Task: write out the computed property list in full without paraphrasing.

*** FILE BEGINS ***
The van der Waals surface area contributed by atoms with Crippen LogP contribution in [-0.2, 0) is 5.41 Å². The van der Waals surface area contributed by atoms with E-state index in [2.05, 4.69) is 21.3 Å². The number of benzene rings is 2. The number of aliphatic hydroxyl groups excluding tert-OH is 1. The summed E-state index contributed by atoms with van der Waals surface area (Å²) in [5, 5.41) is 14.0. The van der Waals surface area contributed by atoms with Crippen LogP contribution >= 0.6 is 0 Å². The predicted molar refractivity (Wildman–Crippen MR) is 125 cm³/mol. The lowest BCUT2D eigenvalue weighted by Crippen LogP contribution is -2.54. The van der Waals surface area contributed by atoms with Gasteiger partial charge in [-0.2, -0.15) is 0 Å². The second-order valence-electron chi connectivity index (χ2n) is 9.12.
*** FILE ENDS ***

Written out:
The van der Waals surface area contributed by atoms with Crippen LogP contribution in [-0.2, 0) is 5.41 Å². The van der Waals surface area contributed by atoms with E-state index in [2.05, 4.69) is 21.3 Å². The number of benzene rings is 2. The number of aliphatic hydroxyl groups excluding tert-OH is 1. The summed E-state index contributed by atoms with van der Waals surface area (Å²) in [5, 5.41) is 14.0. The van der Waals surface area contributed by atoms with Crippen LogP contribution >= 0.6 is 0 Å². The predicted molar refractivity (Wildman–Crippen MR) is 125 cm³/mol. The lowest BCUT2D eigenvalue weighted by Crippen LogP contribution is -2.54. The van der Waals surface area contributed by atoms with Gasteiger partial charge in [-0.2, -0.15) is 0 Å². The second-order valence-electron chi connectivity index (χ2n) is 9.12.